#1
I've never had problems with intonation before, but I noticed my guitar wasn't holding tune very well higher up the neck. So I do the usual setup, but the sound seems unaffected (I use the 12th fret harmonic method). So I detune the string and try again, and it doesn't work. Eventually, I've moved the saddle all the way to the back of the bridge and my string is still not proper.
(The fretted note is more flat than the harmonic note at the 12th fret)

This led me to believe it's a truss rod issue, but I'm not sure. I checked to see if the neck is warped, and I kind of think it is. I'm not sure though, because it is either a really shallow dip around the 12th fret, or it's me worrying too much and seeing things

Anyways, can someone start me out? I've been playing for 7 years, and I've never touched a truss rod in my life. Any help is appreciated.

Oh yeah, and stats. I'm playing an Ibanez GRG 06 LTD MK2... or what you need to know, it has a Wizard neck (I think Wizard II) and an OFR.

Thanks a lot UG
#2
If your saddle is all the way back (as far away as the pickups as possible), you'll be flat. You'll want to go the other direction to raise the pitch.
#4
Yea if you adjust your saddle forward it will have the effect of raising the pitch. you only need to touch your truss rod if your neck its warping or has a bend in it, sometimes to compensate for heavyer gauge strings as well, i had to tweak mine very slightly for my gauge 13's. try adjusting it forward in increments and depending on how far flat you are then if it is majorly flat move in a fairly decent amount, then move in small increments after that it may take alot of time to fix this but it's well worth it in the end.
#5
Ill definatly try again before attempting to touch my neck, But I'm pretty sure I can't get it to stay in tune...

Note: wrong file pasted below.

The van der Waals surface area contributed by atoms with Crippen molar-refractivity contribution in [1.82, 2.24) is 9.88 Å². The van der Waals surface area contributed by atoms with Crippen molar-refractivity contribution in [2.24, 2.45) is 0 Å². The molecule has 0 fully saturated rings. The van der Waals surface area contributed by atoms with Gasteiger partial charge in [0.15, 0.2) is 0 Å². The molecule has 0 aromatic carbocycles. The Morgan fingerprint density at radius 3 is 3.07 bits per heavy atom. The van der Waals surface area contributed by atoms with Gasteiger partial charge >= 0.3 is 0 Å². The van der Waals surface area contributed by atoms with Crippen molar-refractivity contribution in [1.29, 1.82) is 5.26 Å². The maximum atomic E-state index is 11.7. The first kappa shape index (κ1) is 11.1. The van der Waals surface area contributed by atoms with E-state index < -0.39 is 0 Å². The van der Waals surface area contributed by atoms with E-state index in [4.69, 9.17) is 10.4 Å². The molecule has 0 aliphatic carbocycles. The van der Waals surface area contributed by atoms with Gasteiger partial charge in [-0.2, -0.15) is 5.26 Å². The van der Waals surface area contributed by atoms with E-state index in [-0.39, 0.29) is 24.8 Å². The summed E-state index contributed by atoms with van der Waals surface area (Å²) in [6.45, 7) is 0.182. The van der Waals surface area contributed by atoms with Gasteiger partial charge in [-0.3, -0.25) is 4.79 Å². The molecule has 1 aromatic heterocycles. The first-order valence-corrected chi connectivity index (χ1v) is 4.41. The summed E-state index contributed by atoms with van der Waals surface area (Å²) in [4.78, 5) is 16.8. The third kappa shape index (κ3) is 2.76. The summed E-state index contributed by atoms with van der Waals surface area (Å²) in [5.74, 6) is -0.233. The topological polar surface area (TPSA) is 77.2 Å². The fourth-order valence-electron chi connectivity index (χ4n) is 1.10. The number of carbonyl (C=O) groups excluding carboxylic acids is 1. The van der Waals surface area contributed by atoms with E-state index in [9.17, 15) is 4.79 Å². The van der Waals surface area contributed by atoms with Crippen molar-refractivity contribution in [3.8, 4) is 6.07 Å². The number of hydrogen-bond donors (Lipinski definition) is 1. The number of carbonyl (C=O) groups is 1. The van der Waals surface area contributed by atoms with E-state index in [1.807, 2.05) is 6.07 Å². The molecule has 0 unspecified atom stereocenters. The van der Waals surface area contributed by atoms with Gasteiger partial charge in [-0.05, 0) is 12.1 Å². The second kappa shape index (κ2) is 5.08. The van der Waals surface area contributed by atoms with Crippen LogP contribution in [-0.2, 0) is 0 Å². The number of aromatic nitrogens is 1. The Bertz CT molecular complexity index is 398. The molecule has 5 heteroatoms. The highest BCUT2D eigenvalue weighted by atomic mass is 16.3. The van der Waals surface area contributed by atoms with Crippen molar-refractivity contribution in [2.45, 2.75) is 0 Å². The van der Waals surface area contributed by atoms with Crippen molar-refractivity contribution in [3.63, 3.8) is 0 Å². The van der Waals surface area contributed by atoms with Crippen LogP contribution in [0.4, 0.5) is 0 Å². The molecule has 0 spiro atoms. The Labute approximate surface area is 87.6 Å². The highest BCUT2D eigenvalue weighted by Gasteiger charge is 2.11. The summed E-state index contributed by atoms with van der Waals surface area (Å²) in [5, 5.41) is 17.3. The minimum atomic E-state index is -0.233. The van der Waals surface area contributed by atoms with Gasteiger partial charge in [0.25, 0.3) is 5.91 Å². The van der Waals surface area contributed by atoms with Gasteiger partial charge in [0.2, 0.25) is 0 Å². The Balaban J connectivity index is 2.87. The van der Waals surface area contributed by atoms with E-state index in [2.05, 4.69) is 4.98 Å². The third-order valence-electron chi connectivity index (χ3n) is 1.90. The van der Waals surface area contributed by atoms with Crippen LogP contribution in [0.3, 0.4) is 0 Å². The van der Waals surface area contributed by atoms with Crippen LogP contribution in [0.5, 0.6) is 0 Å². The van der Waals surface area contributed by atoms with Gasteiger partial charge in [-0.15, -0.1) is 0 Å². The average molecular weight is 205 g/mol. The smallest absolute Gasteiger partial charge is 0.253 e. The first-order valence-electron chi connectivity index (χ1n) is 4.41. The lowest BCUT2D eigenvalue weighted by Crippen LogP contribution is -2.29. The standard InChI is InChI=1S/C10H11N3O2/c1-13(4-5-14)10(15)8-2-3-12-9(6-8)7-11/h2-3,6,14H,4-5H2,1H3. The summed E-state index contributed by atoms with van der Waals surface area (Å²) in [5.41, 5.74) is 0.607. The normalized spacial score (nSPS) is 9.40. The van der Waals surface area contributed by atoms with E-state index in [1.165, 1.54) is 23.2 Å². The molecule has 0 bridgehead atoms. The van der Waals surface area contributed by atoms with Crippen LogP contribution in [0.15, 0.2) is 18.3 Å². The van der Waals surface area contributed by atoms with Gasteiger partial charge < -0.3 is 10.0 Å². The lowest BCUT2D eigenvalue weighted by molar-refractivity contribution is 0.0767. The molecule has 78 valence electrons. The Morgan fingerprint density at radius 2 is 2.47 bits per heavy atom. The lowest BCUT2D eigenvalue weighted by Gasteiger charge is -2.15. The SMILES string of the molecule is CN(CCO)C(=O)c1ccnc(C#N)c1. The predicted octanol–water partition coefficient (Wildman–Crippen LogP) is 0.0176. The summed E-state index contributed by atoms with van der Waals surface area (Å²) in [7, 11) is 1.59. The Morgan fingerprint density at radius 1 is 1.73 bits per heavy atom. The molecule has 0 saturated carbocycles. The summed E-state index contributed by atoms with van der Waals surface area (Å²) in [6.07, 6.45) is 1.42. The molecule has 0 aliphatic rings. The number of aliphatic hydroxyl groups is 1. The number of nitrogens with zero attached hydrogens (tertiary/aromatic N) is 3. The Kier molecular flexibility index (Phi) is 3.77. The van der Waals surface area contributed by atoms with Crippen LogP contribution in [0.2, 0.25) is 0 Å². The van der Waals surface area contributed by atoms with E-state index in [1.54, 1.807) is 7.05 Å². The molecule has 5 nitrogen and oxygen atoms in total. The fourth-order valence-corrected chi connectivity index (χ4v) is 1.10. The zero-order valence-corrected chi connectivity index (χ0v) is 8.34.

#6
OMG Im a n00b. Sorry guys, the saddle IS closest to the nut. I was looking at it wrong. It is as close to the nut as it will go, but it is still flat.
I am starting to think that it is my neck. I'm not sure if you can tell by the low camera quality, but this is the neck:

If needed, I can take a higher res shot
#8
you need a capo (or a friend) and mechanic's feeler gauges for this...

put the capo on the first fret of the Low E string (or have your friend hold it down)
hold down the last fret on the fretboard (21..22...24... whatever)
now use the feeler gauges to measure the distance between the string on the 7th fret

^note: some people use the 8th or 9th fret. Whatever seems more central on the neck to you.

It should be somewhere between .005" and .015" ... that means the neck is within spec.

If the neck is too flat, it will be less than .005" ... if to concave, it will be over .015"

if too flat, adjust the truss rod counter clockwise SLIGHTLY (no more than quarter turn) and let it sit for a an hour or two. Letting it sit will allow the neck to adjust and settle. Take your measurement again and continue the process until within spec.

if too concave, adjust the truss rod clockwise SLIGHTLY .... the same rules above still apply here.

Remember, even after the final measurement, the neck may move/adjust itself a little while it's settling in to the newly set tension (or lack of)... so expect it to change slightly (should be within spec though).

Do not make big changes in the truss rod. The measurement may be correct when you check it right after, but when the wood settles, it'll be way off (at the very least).

Once the truss rod is done being set, re-adjust string height, re-intonate, and you should be all set.

Hope this helps you out